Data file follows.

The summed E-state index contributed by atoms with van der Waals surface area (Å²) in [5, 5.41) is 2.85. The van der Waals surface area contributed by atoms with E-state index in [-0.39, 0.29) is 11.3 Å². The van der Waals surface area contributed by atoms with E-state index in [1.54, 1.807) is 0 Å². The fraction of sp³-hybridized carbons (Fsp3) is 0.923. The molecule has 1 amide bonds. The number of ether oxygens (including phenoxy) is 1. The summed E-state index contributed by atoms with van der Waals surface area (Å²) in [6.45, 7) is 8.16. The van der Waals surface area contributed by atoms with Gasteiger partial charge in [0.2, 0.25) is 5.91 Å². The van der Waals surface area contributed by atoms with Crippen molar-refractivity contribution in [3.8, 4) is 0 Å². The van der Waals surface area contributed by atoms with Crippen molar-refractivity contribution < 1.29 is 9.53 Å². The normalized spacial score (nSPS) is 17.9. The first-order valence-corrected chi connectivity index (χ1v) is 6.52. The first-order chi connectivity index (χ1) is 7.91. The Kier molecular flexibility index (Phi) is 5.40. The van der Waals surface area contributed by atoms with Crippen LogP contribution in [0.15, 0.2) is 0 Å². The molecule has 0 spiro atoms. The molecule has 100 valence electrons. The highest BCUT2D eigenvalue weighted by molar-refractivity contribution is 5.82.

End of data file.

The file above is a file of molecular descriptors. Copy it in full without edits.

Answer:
The summed E-state index contributed by atoms with van der Waals surface area (Å²) in [5, 5.41) is 2.85. The van der Waals surface area contributed by atoms with E-state index in [-0.39, 0.29) is 11.3 Å². The van der Waals surface area contributed by atoms with E-state index in [1.54, 1.807) is 0 Å². The fraction of sp³-hybridized carbons (Fsp3) is 0.923. The molecule has 1 amide bonds. The number of ether oxygens (including phenoxy) is 1. The summed E-state index contributed by atoms with van der Waals surface area (Å²) in [6.45, 7) is 8.16. The van der Waals surface area contributed by atoms with Gasteiger partial charge in [0.2, 0.25) is 5.91 Å². The van der Waals surface area contributed by atoms with Crippen molar-refractivity contribution in [3.8, 4) is 0 Å². The van der Waals surface area contributed by atoms with Crippen molar-refractivity contribution < 1.29 is 9.53 Å². The normalized spacial score (nSPS) is 17.9. The first-order valence-corrected chi connectivity index (χ1v) is 6.52. The first-order chi connectivity index (χ1) is 7.91. The Kier molecular flexibility index (Phi) is 5.40. The van der Waals surface area contributed by atoms with Crippen LogP contribution in [0.15, 0.2) is 0 Å². The molecule has 0 spiro atoms. The molecule has 100 valence electrons. The highest BCUT2D eigenvalue weighted by molar-refractivity contribution is 5.82.